The first drug treatment for one of the leading causes of blindness could become available on the NHS. Pegcetacoplan tackles dry age-related macular degeneration, or dry AMD, which affects more than 500,000 Britons and causes a quarter of severe sight- loss cases in the UK.
The jabs can slow the eye damage that causes vision loss by more than a third, according to research.
The condition is far more prevalent in elderly people, affecting about one in five over-90s.
There have been several advances in the treatment of the less common wet AMD, where sight loss happens rapidly. This type is caused by an overgrowth of blood vessels that leak fluid into a part of the eye called the macula, which gives the eye clear vision in the direct line of sight, essential for activities such as reading or driving.
Drugs that stop this process are effective for preserving vision. Known as anti-VEGF medications, they are given as injections directly into the white of the eye and stop the release of proteins that cause the leaky blood vessels.
Pegcetacoplan tackles dry age-related macular degeneration, or dry AMD, which affects more than 500,000 Britons and causes a quarter of severe sight- loss cases in the UK
Experts have described the discovery of pegcetacoplan – which is given once or twice a month as an injection in hospital – as a ‘seminal moment’ for AMD patients
Dry AMD occurs when, for reasons not fully understood, cells responsible for vision in the macula begin to die, leading to a gradual loss of vision. Previously, there has been no treatment.
But following positive results from international trials, including some carried out in UK hospitals, the US health watchdog, the Food and Drug Administration has given pegcetacoplan, also called Syfovre, the green light for patients with severe dry AMD.
Meanwhile, the UK drug watchdog, the Medicines and Healthcare Products Regulatory Agency, is carrying out its own checks on the treatment with a view to approving its use.
‘I’d expect it to be approved at least to some patients by end of this year, early next,’ says Dr Christiana Dinah, the ophthalmology research lead at London North West University Healthcare NHS Trust who led the UK trials.
Experts have described the discovery of pegcetacoplan – which is given once or twice a month as an injection in hospital – as a ‘seminal moment’ for AMD patients.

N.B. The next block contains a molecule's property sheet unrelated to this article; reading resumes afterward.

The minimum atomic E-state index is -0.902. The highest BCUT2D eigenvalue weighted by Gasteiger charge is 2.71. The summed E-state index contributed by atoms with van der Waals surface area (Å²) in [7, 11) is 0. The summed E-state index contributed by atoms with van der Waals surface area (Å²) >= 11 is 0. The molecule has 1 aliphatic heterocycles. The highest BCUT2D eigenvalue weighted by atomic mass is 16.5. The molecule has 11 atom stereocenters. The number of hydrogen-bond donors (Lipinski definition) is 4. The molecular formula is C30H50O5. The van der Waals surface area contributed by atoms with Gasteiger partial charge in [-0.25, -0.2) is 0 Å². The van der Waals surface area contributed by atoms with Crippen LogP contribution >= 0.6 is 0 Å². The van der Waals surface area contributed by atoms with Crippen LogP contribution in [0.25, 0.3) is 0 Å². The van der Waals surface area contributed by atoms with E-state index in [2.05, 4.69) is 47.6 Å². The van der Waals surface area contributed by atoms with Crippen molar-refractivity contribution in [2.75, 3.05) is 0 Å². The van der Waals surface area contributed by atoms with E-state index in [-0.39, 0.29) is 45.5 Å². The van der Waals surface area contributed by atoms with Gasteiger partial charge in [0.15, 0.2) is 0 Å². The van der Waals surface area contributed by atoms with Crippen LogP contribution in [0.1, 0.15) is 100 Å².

‘Until now there’s been nothing at all for the dry form of the condition,’ says Dr Dinah. ‘Patients gradually stop being able to see their grandchildren’s smiles or words in a book – and it can be devastating because there’s nothing we can do.’
But pegcetacoplan dramatically slows the spread of dead cells which cause dry AMD by dampening a part of the immune system, stopping the fighter cells from attacking the macula nerve tissue.
Researchers gave 1,250 patients with advanced dry AMD one of three treatments: injections monthly, injections every other month or a dummy jab. After 18 months, those who had monthly jabs saw an average of 22 per cent reduction in disease progression compared with the dummy group. In some patients, the figure was as high as 36 per cent. There was an average of 17 per cent reduction in those receiving the injection every other month.
‘We’d say it gave patients roughly an extra year to 18 months before the damage reached the macula, which is when central vision deteriorates dramatically,’ adds Dr Dinah. ‘It gives them more time to see the things they want to see.’
The treatment was said to be ‘generally well-tolerated’, though there were some side effects including eye pain and spots in the patient’s vision called floaters.
David Freeman, 83, from London, was enrolled in a UK trial of pegcetacoplan roughly 18 months after his sight began deteriorating from dry AMD.
‘Daylight would feel blinding,’ he says, ‘and I started to struggle to see people’s faces – it was like looking through a net curtain.’
Today, a year into his monthly injections, he says his sight hasn’t improved but the jabs have ‘halted’ the condition.
‘I thought things would go downhill very quickly,’ he says, ‘but not much has changed. I can still read words on an iPad, with the help of a magnifying glass, and I can watch TV if I sit relatively close to it.’
He said he would recommend the treatment to anyone.
‘The thought of having a needle stuck in your eye isn’t nice, but there’s no pain because they give you anaesthetic drops,’ he says. ‘You barely feel it.’